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Uthman ibn Muhammad ibn Abi Sufyan

ʿUthman ibn Muḥammad ibn Abī Sufyān (fl. 682 – c. 683) was a member of the Umayyad ruling family who served as the governor of Medina under the Umayyad caliph Yazid I (r. 680–683) in 682 until being expelled by its townspeople in 683 during the Second Fitna.

LifeEdit

Uthman belonged to the Banu Umayya clan and was a grandson of Abu Sufyan ibn Harb, making him a paternal cousin of Caliph Yazid I,[1] who appointed Uthman governor of Medina in 682, replacing their other cousin, al-Walid ibn Utba ibn Abi Sufyan. According to an account recorded in the history of 9th-century historian al-Tabari, Uthman's appointment came about as a result of a ploy by the Mecca-based, anti-Umayyad claimant to the caliphate, Abd Allah ibn al-Zubayr. The latter had sent a letter disparaging al-Walid ibn Utba as unfit and suggesting he be replaced by a governor more inclined to mutual cooperation. Yazid responded by installing Uthman.[2] According to historian Julius Wellhausen, Uthman was "a young man, inexperienced and conceited".[3]

In an effort to conciliate the growing opposition to Yazid in Medina, Uthman sent an embassy of city notables to Yazid's court in Damascus in hopes that the caliph would secure their support by financial incentives; though Yazid gave them numerous gifts, they returned to Medina with reports of the caliph's misdeeds and lack of religion.[3] Afterward, the townspeople of Medina, led by a member of the embassy Abd Allah ibn Hanzala, revolted against Yazid and assaulted Uthman. The Banu Umayya and their mawali (non-Arab clients) and supporters among the Quraysh, numbering some 1,000 people, were likewise attacked and found refuge with the senior Umayyad of the region, Marwan ibn al-Hakam.[4] Uthman, being "only a young lad without any judgement", according to al-Tabari, was sidelined by Marwan who managed the Hejazi Umayyads' during this crisis.[5] The Umayyads ultimately relocated to Syria, the political center of the Umayyad Caliphate. There is scant information available about Uthman beyond his short term in Medina.[1] One of his daughters was later wed to the Umayyad caliph, al-Walid II (r. 743–744).[6]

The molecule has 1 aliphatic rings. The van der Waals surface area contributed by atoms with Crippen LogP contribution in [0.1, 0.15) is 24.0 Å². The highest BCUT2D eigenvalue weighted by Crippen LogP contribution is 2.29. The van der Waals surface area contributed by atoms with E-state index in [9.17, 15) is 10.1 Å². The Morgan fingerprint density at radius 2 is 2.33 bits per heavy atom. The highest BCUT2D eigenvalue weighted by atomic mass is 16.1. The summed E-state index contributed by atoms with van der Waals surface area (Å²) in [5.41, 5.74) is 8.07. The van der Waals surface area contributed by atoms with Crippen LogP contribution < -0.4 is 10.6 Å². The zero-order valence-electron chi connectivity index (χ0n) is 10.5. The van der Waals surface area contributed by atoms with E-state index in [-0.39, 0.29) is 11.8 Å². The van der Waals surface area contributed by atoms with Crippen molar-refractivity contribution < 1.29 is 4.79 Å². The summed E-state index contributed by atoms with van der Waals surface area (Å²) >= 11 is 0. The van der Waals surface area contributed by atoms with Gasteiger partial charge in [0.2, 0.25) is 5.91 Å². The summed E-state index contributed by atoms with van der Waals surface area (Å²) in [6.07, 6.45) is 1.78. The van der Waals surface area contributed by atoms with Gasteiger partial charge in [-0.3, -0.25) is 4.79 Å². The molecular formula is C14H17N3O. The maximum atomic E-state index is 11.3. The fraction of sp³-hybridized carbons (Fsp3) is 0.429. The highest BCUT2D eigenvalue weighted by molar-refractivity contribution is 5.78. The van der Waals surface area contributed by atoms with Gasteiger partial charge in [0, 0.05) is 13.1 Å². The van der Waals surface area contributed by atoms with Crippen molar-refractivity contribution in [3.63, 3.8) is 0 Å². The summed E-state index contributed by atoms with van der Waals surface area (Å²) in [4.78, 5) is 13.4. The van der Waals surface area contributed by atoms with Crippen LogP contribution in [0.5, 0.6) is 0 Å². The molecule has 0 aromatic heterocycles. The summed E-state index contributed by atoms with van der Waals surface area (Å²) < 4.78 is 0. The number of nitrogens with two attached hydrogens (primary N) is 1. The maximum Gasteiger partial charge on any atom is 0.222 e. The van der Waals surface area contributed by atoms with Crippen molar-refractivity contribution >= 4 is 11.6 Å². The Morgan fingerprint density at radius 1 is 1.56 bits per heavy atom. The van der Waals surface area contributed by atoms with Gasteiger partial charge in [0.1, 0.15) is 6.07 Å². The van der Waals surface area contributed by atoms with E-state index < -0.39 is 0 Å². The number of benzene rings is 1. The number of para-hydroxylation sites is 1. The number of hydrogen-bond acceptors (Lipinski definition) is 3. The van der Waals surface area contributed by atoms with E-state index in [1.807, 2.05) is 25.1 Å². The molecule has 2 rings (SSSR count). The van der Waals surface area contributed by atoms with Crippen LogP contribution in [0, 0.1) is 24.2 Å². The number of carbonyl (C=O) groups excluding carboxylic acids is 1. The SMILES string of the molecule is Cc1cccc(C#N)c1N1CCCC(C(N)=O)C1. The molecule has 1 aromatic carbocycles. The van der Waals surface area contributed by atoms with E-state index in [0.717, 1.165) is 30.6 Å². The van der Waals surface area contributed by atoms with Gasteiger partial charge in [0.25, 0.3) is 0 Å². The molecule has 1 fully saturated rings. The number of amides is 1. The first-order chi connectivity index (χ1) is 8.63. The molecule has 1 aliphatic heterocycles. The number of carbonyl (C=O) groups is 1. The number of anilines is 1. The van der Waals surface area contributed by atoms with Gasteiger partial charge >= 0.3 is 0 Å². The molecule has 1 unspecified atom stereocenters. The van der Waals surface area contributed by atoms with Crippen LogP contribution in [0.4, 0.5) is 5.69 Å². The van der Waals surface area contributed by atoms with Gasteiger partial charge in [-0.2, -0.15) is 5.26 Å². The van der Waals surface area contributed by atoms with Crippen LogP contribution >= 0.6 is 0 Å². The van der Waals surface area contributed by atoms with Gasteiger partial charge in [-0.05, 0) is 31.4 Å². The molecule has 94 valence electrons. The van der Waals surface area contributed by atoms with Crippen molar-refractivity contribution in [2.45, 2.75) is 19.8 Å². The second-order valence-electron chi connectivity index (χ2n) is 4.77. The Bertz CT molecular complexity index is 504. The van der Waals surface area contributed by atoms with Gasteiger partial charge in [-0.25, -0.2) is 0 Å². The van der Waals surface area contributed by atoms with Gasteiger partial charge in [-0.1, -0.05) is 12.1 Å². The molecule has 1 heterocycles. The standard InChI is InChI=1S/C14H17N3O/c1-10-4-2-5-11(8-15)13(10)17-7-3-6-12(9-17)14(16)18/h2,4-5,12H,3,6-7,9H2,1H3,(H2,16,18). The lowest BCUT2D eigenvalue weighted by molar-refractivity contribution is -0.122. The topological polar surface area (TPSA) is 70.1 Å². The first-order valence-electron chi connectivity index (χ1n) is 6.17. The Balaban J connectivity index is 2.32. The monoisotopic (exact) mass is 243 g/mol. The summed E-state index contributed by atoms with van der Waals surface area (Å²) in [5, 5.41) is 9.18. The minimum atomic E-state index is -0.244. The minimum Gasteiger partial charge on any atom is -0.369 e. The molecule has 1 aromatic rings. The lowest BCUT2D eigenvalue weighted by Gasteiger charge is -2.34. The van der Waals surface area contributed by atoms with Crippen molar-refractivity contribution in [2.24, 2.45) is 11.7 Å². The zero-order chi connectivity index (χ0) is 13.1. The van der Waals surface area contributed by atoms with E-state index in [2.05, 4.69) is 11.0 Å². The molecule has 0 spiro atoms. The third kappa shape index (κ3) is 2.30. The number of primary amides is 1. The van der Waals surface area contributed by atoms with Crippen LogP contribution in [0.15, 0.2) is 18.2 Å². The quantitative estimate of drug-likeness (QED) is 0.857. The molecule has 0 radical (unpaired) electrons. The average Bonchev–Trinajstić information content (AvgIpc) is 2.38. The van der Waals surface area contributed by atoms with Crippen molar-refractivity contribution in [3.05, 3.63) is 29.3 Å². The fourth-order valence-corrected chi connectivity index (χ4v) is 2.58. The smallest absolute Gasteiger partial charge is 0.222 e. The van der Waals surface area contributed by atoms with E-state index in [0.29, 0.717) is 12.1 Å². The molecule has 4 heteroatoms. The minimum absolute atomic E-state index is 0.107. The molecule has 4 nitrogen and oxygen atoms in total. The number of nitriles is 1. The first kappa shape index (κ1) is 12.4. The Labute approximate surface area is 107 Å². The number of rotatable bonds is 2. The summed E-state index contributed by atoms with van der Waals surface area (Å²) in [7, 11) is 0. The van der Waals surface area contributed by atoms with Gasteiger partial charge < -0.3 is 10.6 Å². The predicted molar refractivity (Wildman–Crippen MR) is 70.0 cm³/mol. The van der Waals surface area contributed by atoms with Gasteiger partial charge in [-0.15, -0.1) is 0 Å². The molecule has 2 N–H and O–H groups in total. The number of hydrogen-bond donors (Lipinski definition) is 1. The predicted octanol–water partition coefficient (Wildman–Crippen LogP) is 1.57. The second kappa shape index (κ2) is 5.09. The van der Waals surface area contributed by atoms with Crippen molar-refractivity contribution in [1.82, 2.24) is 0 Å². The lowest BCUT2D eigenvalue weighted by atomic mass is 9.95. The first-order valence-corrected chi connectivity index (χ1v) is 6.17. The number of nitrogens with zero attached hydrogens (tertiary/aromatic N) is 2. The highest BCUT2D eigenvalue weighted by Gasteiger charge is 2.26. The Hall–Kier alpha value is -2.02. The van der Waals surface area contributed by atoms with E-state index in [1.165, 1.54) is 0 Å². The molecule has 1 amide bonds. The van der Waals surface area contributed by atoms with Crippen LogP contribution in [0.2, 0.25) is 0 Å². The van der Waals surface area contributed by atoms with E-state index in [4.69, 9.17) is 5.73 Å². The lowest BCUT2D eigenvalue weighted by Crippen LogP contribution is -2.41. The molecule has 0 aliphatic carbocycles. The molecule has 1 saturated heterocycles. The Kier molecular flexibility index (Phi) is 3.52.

ReferencesEdit

  1. ^ a b Howard 1990, p. 197, note 655.
  2. ^ Howard 1990, p. 197.
  3. ^ a b Wellhausen 1927, p. 152.
  4. ^ Howard 1990, p. 201.
  5. ^ Howard 1990, p. 202.
  6. ^ Howard 1990, pp. 197–198, note 655.

BibliographyEdit

  • Howard, I. K. A., ed. (1990). The History of al-Ṭabarī, Volume XIX: The Caliphate of Yazīd ibn Muʿāwiyah, A.D. 680–683/A.H. 60–64. SUNY Series in Near Eastern Studies. Albany, New York: State University of New York Press. ISBN 978-0-7914-0040-1.
  • Wellhausen, Julius (1927). The Arab Kingdom and its Fall. Translated by Margaret Graham Weir. Calcutta: University of Calcutta. OCLC 752790641.
Political offices
Preceded by
Al-Walid ibn Utba ibn Abi Sufyan
Governor of Medina
682–683
Succeeded by
Vacant